Because the Edge Transport Server is exposed to various Internet based threats, making it a member of an Active Directory domain could be a potential security risk. If someone were able to compromise the edge transport server, they may be able to use it to gain information about the Active Directory.

To keep this from happening, the Edge Transport Server cannot be a domain member, and it cannot host any other Exchange Server roles. Even so, the Edge Transport Server does require access to a minimal amount of Active Directory information so that it can do its job. Rather than provide the server with direct access to the Active Directory, Microsoft has designed the Edge Transport Server role to use AD LDS.

One of the backend Exchange Servers reads the required information from the Active Directory, and sends the information to the AD LDS partition on the Edge Transport Server. That way, the Edge Transport Server has access to the information that it needs, without being able to access the Active Directory. Incidentally, the Edge Transport Server also stores its own configuration information in the AD LDS partition, just as other Exchange Server roles store configuration information in the Active Directory.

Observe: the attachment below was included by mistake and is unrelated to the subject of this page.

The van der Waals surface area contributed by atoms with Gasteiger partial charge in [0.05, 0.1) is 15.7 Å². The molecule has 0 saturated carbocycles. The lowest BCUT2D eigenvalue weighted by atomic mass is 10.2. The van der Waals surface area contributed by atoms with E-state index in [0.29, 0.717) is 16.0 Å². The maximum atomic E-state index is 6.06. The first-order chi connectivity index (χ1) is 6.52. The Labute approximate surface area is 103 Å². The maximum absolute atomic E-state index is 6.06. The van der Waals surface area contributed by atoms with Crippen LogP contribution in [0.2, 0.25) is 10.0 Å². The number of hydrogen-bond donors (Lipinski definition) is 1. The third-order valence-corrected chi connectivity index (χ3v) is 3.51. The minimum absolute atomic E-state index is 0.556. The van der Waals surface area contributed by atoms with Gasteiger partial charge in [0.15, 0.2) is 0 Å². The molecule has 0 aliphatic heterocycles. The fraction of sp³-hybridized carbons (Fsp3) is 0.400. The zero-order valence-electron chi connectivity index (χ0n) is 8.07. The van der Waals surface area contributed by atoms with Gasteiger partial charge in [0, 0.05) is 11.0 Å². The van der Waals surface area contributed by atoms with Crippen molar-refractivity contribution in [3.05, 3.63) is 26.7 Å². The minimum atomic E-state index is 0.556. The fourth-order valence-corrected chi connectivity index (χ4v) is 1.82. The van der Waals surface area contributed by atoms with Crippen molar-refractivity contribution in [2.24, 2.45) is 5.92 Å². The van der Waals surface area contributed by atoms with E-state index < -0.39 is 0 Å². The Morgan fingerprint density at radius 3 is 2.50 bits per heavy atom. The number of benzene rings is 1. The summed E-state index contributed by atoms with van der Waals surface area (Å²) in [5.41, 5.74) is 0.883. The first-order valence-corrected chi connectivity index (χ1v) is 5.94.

Now that I have talked about what the AD LDS is and what it is used for, I want to turn my attention to using this service in your own organization. In Part 2, I will begin discussing the hardware and the software requirements for using AD LDS.

The Planning Process

Planning for the deployment of AD LDS can actually be something of a trial and error experience because Microsoft really doesn’t give you a lot to go on. If you look at Microsoft’s AD LDS Overview on TechNet, you can see that the Hardware and Software Considerations section consists of a block of text telling you to “Use performance counters, testing in the lab, data from existing hardware in a production environment, and pilot roll outs to determine the capacity needs of your server.”

So what is Microsoft really saying here? Well, I think that the statement in the paragraph above can best be summarized like this:

In order to deploy AD LDS, one needs only to have a server that is capable of running Windows Server 2008. However, depending on how AD LDS is being used the server may have to support a considerable workload. It is therefore necessary to take measures to ensure that your server hardware is up to the job.

If this statement is true, then the most logical approach to AD LDS planning is to take a look at the types of resources AD LDS consumes, and base any capacity planning efforts on those types of resource consumption.